MFA students tell stories through art, Taylor Hall show
Against the walls of Taylor Hall’s gallery space, works from the Class of 2019 Master of Fine Arts (MFA) candidates are displayed. It does more than show what the students, who arrived on campus this fall, can do — it also inspires viewers to think abouts topics such as memory and environment.
The candidates’ first show, “Jekyll Grand Dining Sea Mist, We Too Lived,” opened Oct. 3. Curated by first-year candidates Sam Whalen and Jacob Zimmerman, the exhibition will showcase works by the program’s 10 artists until Nov. 17. Whalen and Zimmerman say the show focuses on narratives, both personal and fictional.
Some works on display, like Benjamin Lee Sperry’s series of art-adorned envelopes, grew out of past passion projects. Well before “Jekyll,” Sperry would mail a piece of art to his friend every day, either as a postcard or an image put straight onto the envelope.
For Ph.D. candidate Esin Aykanat Avci, a Fulbright Scholar, the show allowed her to explore one theme of her research; the idea of connecting with nature through art. Avci sculpted decorative floor tiles out of clay from local White Clay Creek but did not bake them to harden as one usually would; Following the show, she will leave the tiles in the creek or its surrounding area, where they will eventually lose their form.
“I don’t imprison them in that handmade form — they still have the ability to go back to nature, where they come from,” she says.
For the MFA candidates, studio space becomes a home away from home. Not far from the gallery, the artists spend hours working in Recitation Hall Annex, an older building with a utility sink in the upstairs hallway and paint splotches and doodles along the walls. Whalen says she and other MFA students think of the annex as a sort of fraternity or sorority house for artists.
The students take about five courses, amounting to 15 credits per semester, Zimmerman says, but three of the classes are devoted to independent studio work.
“It’s basically, for three quarters of the first semester, you’re expected to produce work and produce and produce and produce,” he says.
The other quarter of the first semester focuses on art theory and critique. Gradually, the students will begin taking more traditional courses but expect the same artistic output from students as when they had ample studio time. Zimmerman enjoys being kept on his toes — he says the program’s fast pace is motivational.
His work depicts life at a slower pace: that of rural or suburban life. He wants people to look at everyday symbols, ones that play a role in his work, and consider their meaning. Traffic cones, raquet balls, baseballs and chain-link fencing play a role in his work for “Jekyll.”
Zimmerman wants to drive home the point that people pass something like a water tower every day, and it does not even cross their minds.
“Twenty years ago [a water tower] wouldn’t be natural, but nowadays you drive around, and it’s mundane,” he says. “And these objects are part of the landscape, and we don’t even think about them not being natural.”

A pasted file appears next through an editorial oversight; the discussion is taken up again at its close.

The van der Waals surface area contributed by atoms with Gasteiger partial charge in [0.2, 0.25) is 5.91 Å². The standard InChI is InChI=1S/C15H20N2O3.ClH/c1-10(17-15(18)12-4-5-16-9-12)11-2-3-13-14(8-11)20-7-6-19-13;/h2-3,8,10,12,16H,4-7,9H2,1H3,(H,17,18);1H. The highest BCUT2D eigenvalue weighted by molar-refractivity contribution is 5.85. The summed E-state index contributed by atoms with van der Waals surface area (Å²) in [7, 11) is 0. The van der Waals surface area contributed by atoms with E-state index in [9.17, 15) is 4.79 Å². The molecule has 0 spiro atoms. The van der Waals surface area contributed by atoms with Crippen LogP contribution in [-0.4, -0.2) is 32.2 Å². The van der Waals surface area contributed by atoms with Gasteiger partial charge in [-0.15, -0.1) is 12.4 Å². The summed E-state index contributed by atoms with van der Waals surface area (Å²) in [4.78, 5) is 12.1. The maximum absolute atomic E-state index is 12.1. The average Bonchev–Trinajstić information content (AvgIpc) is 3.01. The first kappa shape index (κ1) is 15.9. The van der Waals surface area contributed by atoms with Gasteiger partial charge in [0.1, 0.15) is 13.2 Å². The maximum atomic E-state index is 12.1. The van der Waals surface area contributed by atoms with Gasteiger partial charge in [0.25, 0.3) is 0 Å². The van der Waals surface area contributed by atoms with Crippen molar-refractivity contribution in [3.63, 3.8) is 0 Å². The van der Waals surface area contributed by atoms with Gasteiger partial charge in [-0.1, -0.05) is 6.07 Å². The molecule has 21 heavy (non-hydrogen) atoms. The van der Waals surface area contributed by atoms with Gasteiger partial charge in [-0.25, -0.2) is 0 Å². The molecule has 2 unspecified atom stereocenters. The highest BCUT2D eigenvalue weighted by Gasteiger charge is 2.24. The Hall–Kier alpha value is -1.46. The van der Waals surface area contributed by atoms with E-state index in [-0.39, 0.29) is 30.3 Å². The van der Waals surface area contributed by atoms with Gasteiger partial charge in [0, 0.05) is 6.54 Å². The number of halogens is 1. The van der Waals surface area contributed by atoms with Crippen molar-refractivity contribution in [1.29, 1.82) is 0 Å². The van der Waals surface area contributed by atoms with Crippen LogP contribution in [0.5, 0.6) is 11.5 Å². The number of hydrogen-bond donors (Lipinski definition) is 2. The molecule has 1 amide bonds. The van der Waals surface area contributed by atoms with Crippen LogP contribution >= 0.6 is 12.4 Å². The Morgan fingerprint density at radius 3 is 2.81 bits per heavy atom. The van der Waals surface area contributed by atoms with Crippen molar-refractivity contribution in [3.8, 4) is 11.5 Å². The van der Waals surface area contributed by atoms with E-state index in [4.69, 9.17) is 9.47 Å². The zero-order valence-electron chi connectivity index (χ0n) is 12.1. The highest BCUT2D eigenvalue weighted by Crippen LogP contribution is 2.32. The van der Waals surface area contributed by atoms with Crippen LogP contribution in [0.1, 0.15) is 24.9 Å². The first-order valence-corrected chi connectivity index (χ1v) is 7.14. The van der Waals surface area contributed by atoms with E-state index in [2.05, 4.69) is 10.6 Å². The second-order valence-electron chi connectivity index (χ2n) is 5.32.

The symbols of suburbia are nostalgic for the artist as well, acting as references to Zimmerman’s own suburban upbringing.
Whalen also looked to the past for inspiration as she created her piece, which focuses on influences that linger over time. Tucked to one side of the show’s second room, Whalen’s interactive art invites viewers to sit down in a pink chair at a matching desk.
From there, they can look up at the artwork displayed on the wall or direct their gaze straight to the computer monitor on the desk. The computer holds what Whalen calls “a digital file labyrinth,” or a selection of writings and snapshots organized by date.
“[It’s] a sort of choose-your-own-adventure way of getting to know somebody,” she says. “You have different avenues to go through and figure out who this person, which is me, is.”
There are other avenues, too: a drawer full of items such as a folded note, a hot sauce packet and a Band-Aid. There are also photocopies of Whalen’s journals from 2009 to 2014, her time as an undergraduate art student in Seattle. There are three copies of the journals, each with its own layer of redaction — the third set is locked in a drawer, and viewers have to contact Whalen for access.
The idea for the display began when Whalen jokingly had the thought to create an archive of her own life.
“Then it turned into something more serious — What does it mean to define oneself?” she says. “What does it mean to define oneself in a digital age, where we’re constantly curating other people’s image of us – what’s accurate and what’s not accurate, what’s real and what’s not real at a certain point.”
Her piece was a departure for her — Whalen usually sticks to painting and drawing, but Zimmerman says that within the MFA program, students are encouraged to experiment and grow.
“It is very apparent once we have our critques, that our advisors and our peers really push us to break out of our – not so much our comfort zone, but just things that we haven’t considered yet,” he says.